solution after it was decanted to a dry, 25 mL round bottom flask. The chips were boiled since pure samples tend to go temperatures above their boiling points. The chips cushion the bubbles that form and ensure a constant heat flow in the reaction. The distillation setup is as follows:

This step is the Bronsted acid-base reaction. Hydrochloric acid which acts as a proton donor, reacts with tert-butyl alchohol which acts as the proton acceptor. This reaction leads to the protonation of the tert-butyl alcohol. This forms a alkyloxonium ion as the conjugate base of the alcohol.

Figure 1. Distillation Set-up Instead of round bottom flask to catch the distilled alkyl halide, the students used a small graduated cylinder. The sample was placed on the flask on the left, and was constantly heated by a slowly boiling bath. The flame was adjusted until there is a constant rate of 2 drops distillate per second. The setup was allowed to cool before dismantling. All aqueous solutions were disposed by diluting them before pouring them into the sink. Organic compounds were disposed into their appropriate waste containers. III. Results and Discussions After the experiment has been concluded, the students gathered the following results: Properties T-B alcohol T-B chloride Color colorless colorless Sol in H2O soluble insoluble Boiling point 82 C 50.7 C Table 1. Results Collected The collected amount of tert-butyl alcohol was 2.5 mL in contrast to the theoretical yield of 10 mL giving a 25% yield. The reaction between tert-butyl alcohol and concentrated hydrochloric acid is a substitution reaction. (1) (CH3)3COH + HCL (CH3)3CCl + H2O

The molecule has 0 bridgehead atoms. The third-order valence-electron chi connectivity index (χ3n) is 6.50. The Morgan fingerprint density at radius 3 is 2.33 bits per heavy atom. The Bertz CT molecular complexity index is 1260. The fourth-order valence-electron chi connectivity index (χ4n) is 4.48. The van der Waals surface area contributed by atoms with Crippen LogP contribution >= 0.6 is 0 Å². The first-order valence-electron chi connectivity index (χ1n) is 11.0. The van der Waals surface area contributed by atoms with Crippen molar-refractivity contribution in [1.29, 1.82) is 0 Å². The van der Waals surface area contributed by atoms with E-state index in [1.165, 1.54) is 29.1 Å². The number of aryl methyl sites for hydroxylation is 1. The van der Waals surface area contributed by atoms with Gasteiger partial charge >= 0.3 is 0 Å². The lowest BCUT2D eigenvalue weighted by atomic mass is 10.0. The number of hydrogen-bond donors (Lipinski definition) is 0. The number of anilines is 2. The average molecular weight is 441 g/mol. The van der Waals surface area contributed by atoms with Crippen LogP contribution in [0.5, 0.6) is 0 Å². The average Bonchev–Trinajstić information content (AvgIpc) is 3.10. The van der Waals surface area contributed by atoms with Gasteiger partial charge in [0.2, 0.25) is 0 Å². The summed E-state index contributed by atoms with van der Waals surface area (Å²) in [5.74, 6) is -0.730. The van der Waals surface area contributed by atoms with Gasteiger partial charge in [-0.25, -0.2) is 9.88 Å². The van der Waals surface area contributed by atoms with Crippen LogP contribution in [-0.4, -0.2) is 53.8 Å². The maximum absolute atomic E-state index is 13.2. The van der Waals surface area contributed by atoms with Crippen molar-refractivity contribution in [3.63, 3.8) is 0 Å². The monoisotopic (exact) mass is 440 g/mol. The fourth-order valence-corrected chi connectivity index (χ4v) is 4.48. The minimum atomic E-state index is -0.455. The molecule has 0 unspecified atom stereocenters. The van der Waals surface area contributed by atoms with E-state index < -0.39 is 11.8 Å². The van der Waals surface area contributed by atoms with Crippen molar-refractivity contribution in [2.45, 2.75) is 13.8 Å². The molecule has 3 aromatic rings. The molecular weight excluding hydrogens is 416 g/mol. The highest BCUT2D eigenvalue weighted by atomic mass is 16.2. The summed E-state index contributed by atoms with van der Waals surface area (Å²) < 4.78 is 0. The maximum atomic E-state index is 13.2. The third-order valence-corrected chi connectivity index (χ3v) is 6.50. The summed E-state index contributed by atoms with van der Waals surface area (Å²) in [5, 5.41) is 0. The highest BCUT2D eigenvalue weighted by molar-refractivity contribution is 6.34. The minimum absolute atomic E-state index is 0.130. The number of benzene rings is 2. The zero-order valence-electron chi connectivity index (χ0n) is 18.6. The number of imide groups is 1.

Then this alkyloxonium ion, the tert-butyloxonium ion which was formed as an intermediate dissociates into a molecule of water and a carbocation which contains a positively charged carbon. The third part of the mechanism is the reaction of the carbocation intermediate with the chloride ion to form the tert-butyl chloride.